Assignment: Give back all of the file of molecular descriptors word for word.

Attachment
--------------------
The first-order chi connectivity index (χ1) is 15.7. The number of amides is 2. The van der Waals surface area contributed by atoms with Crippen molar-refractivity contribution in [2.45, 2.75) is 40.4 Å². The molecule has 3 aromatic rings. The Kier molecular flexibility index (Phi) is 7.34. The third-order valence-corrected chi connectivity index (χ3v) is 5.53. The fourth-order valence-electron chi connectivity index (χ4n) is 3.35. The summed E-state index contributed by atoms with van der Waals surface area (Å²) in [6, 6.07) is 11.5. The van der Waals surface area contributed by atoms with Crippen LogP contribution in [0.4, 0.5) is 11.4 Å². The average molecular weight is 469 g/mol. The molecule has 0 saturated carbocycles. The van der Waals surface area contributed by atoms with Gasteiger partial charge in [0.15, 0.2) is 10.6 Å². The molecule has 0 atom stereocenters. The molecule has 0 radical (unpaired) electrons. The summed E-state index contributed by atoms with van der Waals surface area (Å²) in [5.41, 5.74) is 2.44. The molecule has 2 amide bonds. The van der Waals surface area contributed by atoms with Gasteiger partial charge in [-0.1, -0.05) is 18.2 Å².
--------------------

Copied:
The first-order chi connectivity index (χ1) is 15.7. The number of amides is 2. The van der Waals surface area contributed by atoms with Crippen molar-refractivity contribution in [2.45, 2.75) is 40.4 Å². The molecule has 3 aromatic rings. The Kier molecular flexibility index (Phi) is 7.34. The third-order valence-corrected chi connectivity index (χ3v) is 5.53. The fourth-order valence-electron chi connectivity index (χ4n) is 3.35. The summed E-state index contributed by atoms with van der Waals surface area (Å²) in [6, 6.07) is 11.5. The van der Waals surface area contributed by atoms with Crippen LogP contribution in [0.4, 0.5) is 11.4 Å². The average molecular weight is 469 g/mol. The molecule has 0 saturated carbocycles. The van der Waals surface area contributed by atoms with Gasteiger partial charge in [0.15, 0.2) is 10.6 Å². The molecule has 0 atom stereocenters. The molecule has 0 radical (unpaired) electrons. The summed E-state index contributed by atoms with van der Waals surface area (Å²) in [5.41, 5.74) is 2.44. The molecule has 2 amide bonds. The van der Waals surface area contributed by atoms with Gasteiger partial charge in [-0.1, -0.05) is 18.2 Å².